With the rise of artificial intelligence programs like ChatGPT, some teachers are concerned about plagiarism and cheating among students, leading some school districts to ban them.
Other teachers like Donnie Piercey, who instructs fifth graders in Lexington, Kentucky, are taking a different approach and turning to the online tool to help in the classroom.
"Like every other educator, I had that concern. Is this something that students are only going to use to cheat? So I started to think about like, 'OK, what role is AI -- artificial intelligence -- going to play in the classroom?'" Piercey, the 2021 Kentucky Teacher of the Year, told "Good Morning America." "And the more that I thought about it, I realized that there's a lot more good that can come about through AI as opposed to negative things that can come in the classroom."
ChatGPT, short for Chat Generative Pre-Trained Transformer, refers to an online chatbot service developed by the artificial intelligence company OpenAI. Users can type in complex questions and queries, similar to a search engine, and ask the computer program to generate answers, information and even poetry.
Piercey decided to give ChatGPT a try and now uses the chatbot to generate prompts and exercises for students. For example, Piercey welcomed "GMA" into his classroom and demonstrated how he used ChatGPT to create paragraphs that he then used in a grammar exercise with students, asking them to determine whether the text was written by ChatGPT or their classmates. He has also used ChatGPT to generate personalized plays, which he then turned into reading exercises for students.
The veteran teacher said ChatGPT has its benefits and has helped bring out students' interest and creativity as well.
"The big thing that I've looked for as a teacher over the last 17 years is what things can I bring into my lessons that inspires my students to be creative. With AI, with ChatGPT, I've always looked for a way that I can use this tool to inspire my students to become better students, to really master content," Piercey said.
Some of Piercey's students say they think ChatGPT is here to stay and are open to embracing the tool.
"If it keeps on expanding, that's basically typical for what this generation is doing right now," fifth grade student Isabella Whitice told "GMA."
"If you keep AI like, safe, it's going to be really helpful," fellow fifth grade student Caleb Roberts added.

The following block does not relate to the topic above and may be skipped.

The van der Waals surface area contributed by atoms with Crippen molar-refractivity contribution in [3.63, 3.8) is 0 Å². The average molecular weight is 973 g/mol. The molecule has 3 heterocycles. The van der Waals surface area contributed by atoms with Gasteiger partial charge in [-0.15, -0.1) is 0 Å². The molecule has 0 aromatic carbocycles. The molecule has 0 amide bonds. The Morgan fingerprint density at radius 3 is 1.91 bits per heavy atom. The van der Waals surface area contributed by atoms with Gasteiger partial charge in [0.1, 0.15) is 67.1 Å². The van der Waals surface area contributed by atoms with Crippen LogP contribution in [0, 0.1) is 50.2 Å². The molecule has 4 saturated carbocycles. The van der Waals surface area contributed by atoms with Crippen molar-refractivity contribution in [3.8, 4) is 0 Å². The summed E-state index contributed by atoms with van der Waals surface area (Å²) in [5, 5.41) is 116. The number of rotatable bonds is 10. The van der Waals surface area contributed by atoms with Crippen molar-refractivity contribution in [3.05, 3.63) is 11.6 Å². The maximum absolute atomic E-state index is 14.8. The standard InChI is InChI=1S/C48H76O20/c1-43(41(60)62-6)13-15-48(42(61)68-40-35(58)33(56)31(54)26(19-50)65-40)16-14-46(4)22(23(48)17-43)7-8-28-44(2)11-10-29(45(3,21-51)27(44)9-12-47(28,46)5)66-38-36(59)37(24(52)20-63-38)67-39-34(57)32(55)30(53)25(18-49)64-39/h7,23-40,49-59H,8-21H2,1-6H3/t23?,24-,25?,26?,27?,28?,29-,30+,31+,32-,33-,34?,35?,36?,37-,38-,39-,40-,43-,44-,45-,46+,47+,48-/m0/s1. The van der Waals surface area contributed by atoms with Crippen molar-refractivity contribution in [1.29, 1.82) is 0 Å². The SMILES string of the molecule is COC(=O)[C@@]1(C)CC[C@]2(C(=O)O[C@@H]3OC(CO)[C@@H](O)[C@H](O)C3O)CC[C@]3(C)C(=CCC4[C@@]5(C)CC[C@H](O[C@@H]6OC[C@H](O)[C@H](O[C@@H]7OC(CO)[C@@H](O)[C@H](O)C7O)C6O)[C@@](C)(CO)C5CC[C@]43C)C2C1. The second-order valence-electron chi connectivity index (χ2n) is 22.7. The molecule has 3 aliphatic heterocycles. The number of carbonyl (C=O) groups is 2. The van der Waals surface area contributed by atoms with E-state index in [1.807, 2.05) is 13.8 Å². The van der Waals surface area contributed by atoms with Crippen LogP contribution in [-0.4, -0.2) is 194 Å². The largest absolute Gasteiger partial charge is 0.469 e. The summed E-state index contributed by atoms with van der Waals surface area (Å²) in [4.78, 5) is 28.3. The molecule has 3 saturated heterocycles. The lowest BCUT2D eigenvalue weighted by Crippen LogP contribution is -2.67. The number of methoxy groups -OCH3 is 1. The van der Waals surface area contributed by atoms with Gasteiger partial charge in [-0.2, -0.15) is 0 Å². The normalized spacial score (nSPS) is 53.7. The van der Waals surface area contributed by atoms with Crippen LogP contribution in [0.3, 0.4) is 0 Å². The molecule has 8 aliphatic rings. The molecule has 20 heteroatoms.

Across the country in Oregon, Tobin and Cherie Shields teach high schoolers and college students and have also been utilizing ChatGPT in their instruction.
"It's going to make our educational system more accurate and it's going to make it more interesting and more accessible and more creative, where I think a lot of educators think it's going to do the opposite," Tobin Shields told "GMA."
Cherie Shields recently wrote an opinion article for "Education Week" defending the use of the AI tool.
"I do think employers in the future are going to be asking employees to work with AI," she told "GMA." "It's just a life skill that we are going to have to perpetuate forward if we want our students to be viable in the workplace."
Some schools, teachers voice concern about ChatGPT
One of the features of ChatGPT and other similar services is its ability to come up with answers and perform simple tasks -- draft an email or outline in seconds, for instance -- but that usability and the convenience factor worries some educators who say the AI technology could lead to more cheating among students.
Randi Weingarten, the president of the American Federation of Teachers, one of the largest teachers unions in the country, previously told "GMA" she was concerned about the rise of ChatGPT and AI tools in schools.
"It is scary because as schoolteachers, we want kids to write in full paragraphs but we want it to be their original work," Weingarten said.
Seattle Public Schools, meanwhile, banned ChatGPT in December but later reversed course and permitted teachers to use ChatGPT as a teaching tool.
"We can't afford to ignore it," district spokesperson Tim Robinson told the Associated Press in late January.
Speaking with Axios earlier in January, Robinson had said that the district was concerned students would be able to generate answers and content using the AI system rather than thinking through things themselves. "Original thought and original work is required of students, and the concern here is that sites like this can produce content that is not original," he said at that time.